Coinbase CEO Brian Armstrong says crypto is a lifeline for regular Russians, and the

Coinbase CEO Brian Armstrong believes some Russians are using cryptocurrencies as a way to keep going after their home currency the ruble crashed.

At the same time, the crypto exchange’s boss said late Thursday that he doesn’t see much of a risk that Russian oligarchs are using digital assets to get around Western sanctions.

“Some ordinary Russians are using crypto as a lifeline now that their currency has collapsed. Many of them likely oppose what their country is doing, and a ban would hurt them, too,” he said in a series of tweets.

Armstrong said Coinbase would not pre-emptively block all Russians from accessing its platform. But if US authorities decide to impose a ban, it will comply, as it is a regulated financial services business and must do so, he added.

“We believe everyone deserves access to basic financial services unless the law says otherwise,” he said.

But trading involving the ruble and cryptocurrencies has not increased since Russia attacked, according to Chainalysis figures. In fact, volume actually fell from $70.7 million Thursday last week to $34.1 million this Thursday, the data showed.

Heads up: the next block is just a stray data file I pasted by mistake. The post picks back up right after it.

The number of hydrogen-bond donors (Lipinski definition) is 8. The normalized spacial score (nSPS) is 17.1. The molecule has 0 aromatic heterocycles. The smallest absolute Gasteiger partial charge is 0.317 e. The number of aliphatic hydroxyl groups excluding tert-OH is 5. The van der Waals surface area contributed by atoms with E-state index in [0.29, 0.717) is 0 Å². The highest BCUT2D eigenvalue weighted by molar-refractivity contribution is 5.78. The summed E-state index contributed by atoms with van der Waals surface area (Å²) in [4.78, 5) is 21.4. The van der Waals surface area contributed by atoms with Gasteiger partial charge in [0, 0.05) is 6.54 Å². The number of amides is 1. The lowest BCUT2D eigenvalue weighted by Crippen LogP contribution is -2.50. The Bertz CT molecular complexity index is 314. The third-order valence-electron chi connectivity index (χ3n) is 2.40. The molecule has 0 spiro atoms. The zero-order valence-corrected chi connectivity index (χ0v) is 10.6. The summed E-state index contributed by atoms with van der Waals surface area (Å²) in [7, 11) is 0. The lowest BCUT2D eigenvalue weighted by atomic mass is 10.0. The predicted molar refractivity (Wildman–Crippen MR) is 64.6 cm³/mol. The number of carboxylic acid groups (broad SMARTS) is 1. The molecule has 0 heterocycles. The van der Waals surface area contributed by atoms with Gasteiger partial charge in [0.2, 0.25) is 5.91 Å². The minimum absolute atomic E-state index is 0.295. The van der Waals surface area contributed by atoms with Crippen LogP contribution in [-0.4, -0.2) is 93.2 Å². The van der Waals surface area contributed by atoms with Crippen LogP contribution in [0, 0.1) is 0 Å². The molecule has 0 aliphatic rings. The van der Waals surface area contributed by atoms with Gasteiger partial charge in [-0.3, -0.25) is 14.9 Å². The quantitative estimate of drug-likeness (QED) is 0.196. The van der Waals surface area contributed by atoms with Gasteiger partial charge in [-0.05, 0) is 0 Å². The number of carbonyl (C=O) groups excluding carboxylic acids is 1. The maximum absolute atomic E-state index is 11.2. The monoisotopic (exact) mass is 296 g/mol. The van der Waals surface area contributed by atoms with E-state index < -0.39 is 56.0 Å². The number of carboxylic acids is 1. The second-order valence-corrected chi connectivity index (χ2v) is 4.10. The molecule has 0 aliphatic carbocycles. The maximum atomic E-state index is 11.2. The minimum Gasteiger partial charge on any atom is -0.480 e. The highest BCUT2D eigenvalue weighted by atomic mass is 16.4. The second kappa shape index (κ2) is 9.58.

“That being said, we don’t think there’s a high risk of Russian oligarchs using crypto to avoid sanctions,” he said.

“Because it is an open ledger, trying to sneak lots of money through crypto would be more traceable than using U.S. dollars cash, art, gold, or other assets.”Publicly viewable blockchains allow anyone to track the movement of cryptocurrencies such as bitcoin and ethereum. Any significant transactions would be caught, making it more traceable than assets like cash or gold.

Armstrong said Coinbase would keep working with the authorities and take any further steps required around sanctions.

Read More: Coinbase CEO Brian Armstrong says crypto is a lifeline for regular Russians, and the

Notify of
Inline Feedbacks
View all comments